Last week, the Ubisoft employee group A Better Ubisoft criticized the slow pace of change at the company, especially when compared to that of Activision. Now, presumably to ramp up the pressure on Ubisoft management to accede to its demands, employees are seeking support from the public.
“You disappoint us, [Ubisoft CEO Yves] Guillemot,” the group tweeted. “100 days. Zero demands met. Surely you can do better than this.”
100 days ago we signed our open letter and set out our four key demands. None of our demands have been met. So today we’re launching a new petition, open for ALL our supporters to signhttps://t.co/dqmQV96FOmPlease sign and share!#ABetterUbisoft #EndAbuseInGaming pic.twitter.com/tpTU3mfeazNovember 5, 2021
The 100 days is a reference to an open letter, signed by Ubisoft employees and sent to management in July, that laid out four specific demands that have so far gone unmet:
- Stop promoting and moving known offenders from studio to studio, team to team with no repercussions. This cycle needs to end.
- We want a collective seat at the table, to have a meaningful say in how Ubisoft as a company moves forward from here.
- Cross-industry collaboration, to agree on a set of ground rules and processes that all studios can use to handle these offenses in the future.
- This collaboration must heavily involve employees in non-management positions and union representatives.
This new missive is open to everyone rather than just Ubisoft employees, and reflects growing frustration with a lack of action from Ubisoft leadership, which was thrown into sharp relief by Activision’s relatively rapid reaction to its own employee demands for reform.
“16 months since Ubisoft was forced to take limited action following public posts on Twitter, you talk about ‘a strategic roadmap of change for HR’ that you are ‘getting ready to start rolling out’ giving no timeline for delivery or any hint of what those changes will be,” A Better Ubisoft tweeted last week.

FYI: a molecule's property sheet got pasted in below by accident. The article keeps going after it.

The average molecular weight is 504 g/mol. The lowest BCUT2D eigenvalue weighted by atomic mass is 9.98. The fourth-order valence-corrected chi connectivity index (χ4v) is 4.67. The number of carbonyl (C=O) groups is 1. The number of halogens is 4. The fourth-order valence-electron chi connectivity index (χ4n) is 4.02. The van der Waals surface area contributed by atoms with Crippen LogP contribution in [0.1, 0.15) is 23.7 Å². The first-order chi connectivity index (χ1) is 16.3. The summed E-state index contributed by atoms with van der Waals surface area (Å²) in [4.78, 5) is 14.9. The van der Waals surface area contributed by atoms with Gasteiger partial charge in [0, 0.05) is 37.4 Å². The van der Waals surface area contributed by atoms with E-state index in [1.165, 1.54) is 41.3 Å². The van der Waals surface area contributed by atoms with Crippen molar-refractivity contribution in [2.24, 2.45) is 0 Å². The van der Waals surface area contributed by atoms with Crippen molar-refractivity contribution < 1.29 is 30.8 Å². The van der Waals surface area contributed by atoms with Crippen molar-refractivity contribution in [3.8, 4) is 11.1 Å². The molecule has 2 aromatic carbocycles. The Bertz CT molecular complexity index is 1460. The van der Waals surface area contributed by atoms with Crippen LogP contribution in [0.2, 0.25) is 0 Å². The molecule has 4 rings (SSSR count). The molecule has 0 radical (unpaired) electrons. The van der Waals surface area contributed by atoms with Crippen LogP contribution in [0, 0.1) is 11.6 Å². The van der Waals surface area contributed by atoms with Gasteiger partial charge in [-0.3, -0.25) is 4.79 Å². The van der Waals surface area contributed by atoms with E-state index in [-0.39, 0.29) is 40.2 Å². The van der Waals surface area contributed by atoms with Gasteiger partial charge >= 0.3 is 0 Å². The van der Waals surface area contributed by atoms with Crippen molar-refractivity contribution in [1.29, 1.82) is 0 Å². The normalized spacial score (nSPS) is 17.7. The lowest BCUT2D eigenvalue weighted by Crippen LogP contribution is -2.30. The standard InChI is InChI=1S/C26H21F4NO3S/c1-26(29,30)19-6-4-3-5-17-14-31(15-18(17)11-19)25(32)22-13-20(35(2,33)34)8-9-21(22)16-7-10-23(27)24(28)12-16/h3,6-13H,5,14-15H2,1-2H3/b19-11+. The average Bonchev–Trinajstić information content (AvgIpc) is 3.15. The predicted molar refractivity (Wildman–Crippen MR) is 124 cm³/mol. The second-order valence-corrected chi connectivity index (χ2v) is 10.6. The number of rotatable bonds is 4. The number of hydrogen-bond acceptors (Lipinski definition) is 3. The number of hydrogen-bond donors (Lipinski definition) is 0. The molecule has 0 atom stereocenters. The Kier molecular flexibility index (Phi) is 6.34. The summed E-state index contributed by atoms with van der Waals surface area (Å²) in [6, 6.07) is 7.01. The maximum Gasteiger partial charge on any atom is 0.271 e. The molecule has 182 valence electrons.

“Only yesterday Activision Blizzard committed to increase their number of women and non-binary workers by 50% within five years… In just three months it seems that they have listened to the concerns of employees and acted on them.”
Along with the promise to increase the percentage of women and non-binary employees, Activision also waived mandatory arbitration on sexual harassment and discrimination claims, promised improved pay transparency, and committed to investing $250 million into game and tech-related diversity initiatives.
By comparison, Ubisoft’s most recent move occurred in September, when it made Igor Manceau its new chief creative officer. Manceau replaced Serge Hascoët, who stepped down last year amidst allegations of workplace misconduct and harassment.
A Better Ubisoft criticized the process leading into Manceau’s appointment when it happened, releasing a statement saying that it happened “without insight on Yves’ [Guillemot, Ubisoft CEO] promise to redefine the leadership of the editorial department and avoid having a singular creative officer.”
I’ve reached out to Ubisoft for comment on the call for public support and will update if I receive a reply.
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